PI-PFP achieves Qaseem's et al. four themes. A high level of scientific evidence is required by the LIHN annual review and approval process. The process is ethical and transparent, with the governance structure having final approval authority over the process and the domain weighting. PI-PFP achieves equity as the performance metrics are calculated based on all individual patients' data and case mix adjusted. Lastly, in name and in process, this approach is a commitment to professionalism. PI-PFP is initiated by providers and enhanced, reviewed and approved by interdisciplinary provider teams; final approval is by the Network governance. As an internally-initiated program, we are able to rapidly implement enhancements and, thus, internally prototype proposed health care reform or payer initiatives. We are currently pilot testing readmission measures and expect to include readmissions in the 2011 PI-PFP program. Our PI-PFP program is driven by our quality commitment for the citizens of Long Island.

References

1. Qaseem A, Snow V, Gosfield A, Gregg D, Michl K, Wennberg D, Weiss KB, Schneider EC. Pay for performance through the lens of medical professionalism. Ann Intern Med. 2010 Mar 16;152(6):366-9.

2. Atkinson JG, Masiulis KE, Felgner L, Schumacher DN. Provider- initiated pay-for-performance in a clinically integrated hospital network. Journal for Healthcare Quality. 2010 January/February;32(1):40-50.

Conflict of Interest:

None declared

Re:Provider Initiated Pay for Performance and Medical Professionalism
Posted on March 28, 2010
michael Pauszek
None
Conflict of Interest: None Declared

TO THE EDITOR: Doctor Amir Qaseem's article in the March 16, 2010 issue of the Annals is an excellent reiteration of the conflict that has arisen between caring for patients and pay for performance. I applaud his group's thoughtful approach and recognition of our professionalism. Physicians have historically tried to provide the best of care. But physician status has eroded and the pressure to give in to patient demands has grown, especially with patient satisfaction surveying. Add the unquenchable patient complaint of pain and appetite for addictive substances and it is a formula for bad care. I would note that the article 's listing of patient satisfaction under the theme of application of scientific evidence does not seem appropriate. Patients cannot measure quality. I also do not totally agree with the premise that quality of care is lagging because of deficiencies in the US health care system. That is too simplistic. I support the concept of REAL pay for performance. I would not, however, define physician performance based upon compliance with "measures." Sometimes the measures used to make that argument, as an example the use of ACE inhibitors for all patients with diabetes, are still controversial. Conscientious physicians spend their professional lives and CME trying to find scientific evidence that can be applied to practice. But it is a constantly moving target. Instead the REAL measure of a physician's care is to appreciate the complexity of what happens when a physician sits down at the bedside to talk with a patient.

There in a time perfected careful exchange with the patient, the physician thoughtfully acquires a history while mentally evolving a diagnosis list. This is followed by a skilled physical exam used to refine the differential. If necessary, selective supplemental tests are obtained. With nothing more than these tools a skilled physician with the insight of years of training, defines the diagnosis and proposes a treatment plan to the patient. This is the physician's REAL performance. Has the US forgotten that this is the essence of what we do? That is the performance for which I want to be remembered.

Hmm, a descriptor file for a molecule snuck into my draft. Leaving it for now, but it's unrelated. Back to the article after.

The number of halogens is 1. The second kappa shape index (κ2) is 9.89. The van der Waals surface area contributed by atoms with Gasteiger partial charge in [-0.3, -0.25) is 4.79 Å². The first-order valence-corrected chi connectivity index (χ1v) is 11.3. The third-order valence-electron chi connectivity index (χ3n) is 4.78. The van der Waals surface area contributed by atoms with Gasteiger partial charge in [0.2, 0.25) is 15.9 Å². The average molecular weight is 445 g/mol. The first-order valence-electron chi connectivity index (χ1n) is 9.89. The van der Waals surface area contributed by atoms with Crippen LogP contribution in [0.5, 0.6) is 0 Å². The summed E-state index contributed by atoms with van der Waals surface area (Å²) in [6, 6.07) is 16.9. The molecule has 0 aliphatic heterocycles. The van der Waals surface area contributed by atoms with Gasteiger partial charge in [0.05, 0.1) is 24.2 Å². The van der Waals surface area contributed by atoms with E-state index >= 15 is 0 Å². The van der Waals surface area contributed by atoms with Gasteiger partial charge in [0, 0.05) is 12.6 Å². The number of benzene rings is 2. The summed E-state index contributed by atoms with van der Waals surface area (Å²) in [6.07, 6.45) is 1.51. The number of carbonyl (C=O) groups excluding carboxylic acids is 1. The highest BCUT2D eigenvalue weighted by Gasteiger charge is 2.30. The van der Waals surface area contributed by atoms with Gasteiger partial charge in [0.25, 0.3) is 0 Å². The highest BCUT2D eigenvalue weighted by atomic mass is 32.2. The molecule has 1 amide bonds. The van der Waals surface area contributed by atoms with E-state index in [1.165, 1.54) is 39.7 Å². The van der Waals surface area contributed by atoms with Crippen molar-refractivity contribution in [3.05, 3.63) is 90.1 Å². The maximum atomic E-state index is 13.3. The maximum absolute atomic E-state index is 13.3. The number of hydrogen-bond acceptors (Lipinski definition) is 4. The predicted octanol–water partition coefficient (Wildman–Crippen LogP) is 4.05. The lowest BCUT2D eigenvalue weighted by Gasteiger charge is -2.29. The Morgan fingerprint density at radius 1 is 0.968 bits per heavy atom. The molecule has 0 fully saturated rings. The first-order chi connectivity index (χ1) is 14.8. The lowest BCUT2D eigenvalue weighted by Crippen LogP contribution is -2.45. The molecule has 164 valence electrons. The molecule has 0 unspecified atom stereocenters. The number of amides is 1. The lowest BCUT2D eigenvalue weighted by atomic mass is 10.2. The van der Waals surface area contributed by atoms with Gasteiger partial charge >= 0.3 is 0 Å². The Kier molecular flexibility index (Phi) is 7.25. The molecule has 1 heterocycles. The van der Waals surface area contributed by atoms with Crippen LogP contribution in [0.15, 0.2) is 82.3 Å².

How did we get to this point? Unfortunately we have allowed autistic third party payers and equally autistic medical administrators to herd us for decades. Like hapless frogs sitting in a medical reimbursement pot, the temperature has been gradually turned up over the years and we have sat, grumbling but submissive, having our life force cooked away. The change has been gradual but unremitting. We have not had the courage to hop out. Now we are all cooked. Need examples; private practice has followed the path of the dinosaur to extinction. We cling to the hope that Congress will not allow Medicare payments to be reduced. Not be reduced as overhead and practice costs escalate. When did we get so passive? It is time to say stop! It is time to say NO! How did patient care slip from our hands? When did our profession slip so low that fibromyalgia and pseudoseizures got the credibility of diseases? Let us have REAL evidence based medicine and reward good practitioners for the care they provide.

Reference

1. Qaseem A, Snow V, Gosfield A, Gregg D, Michl K, Wennberg D, Weiss K, Schneider E. Pay for Performance Through the Lens of Medical Professionalism. Annals of Internal Medicine. 2010; 152:366-369

Conflict of Interest:

None declared

Professionalism as a Pendulum to Pay for Performance in the Changing World
Posted on May 10, 2010
Antonino Gullo
Department of Anaesthesia and Intensive Care. Catania School of Medicine, Catania, Italy
Conflict of Interest: None Declared

Medicine integrity may be influenced by political and economic considerations in the changing world. We appreciate to read the interesting paper by Qaseem and coworkers (1); we offer briefly reflections and our personal point of view on medical professionalism according with physicians specialty, practice setting, and to pay for performance trials. We are in the era of commercialism, consumerism, bureaucratization and industrialization! Competencies are characteristics of a person that cause superior performance of resource allocation and rationing. Problems to pay for performance include internal inequality and the potential for misuse. People bitterly experienced that competence often is not tuning with performance.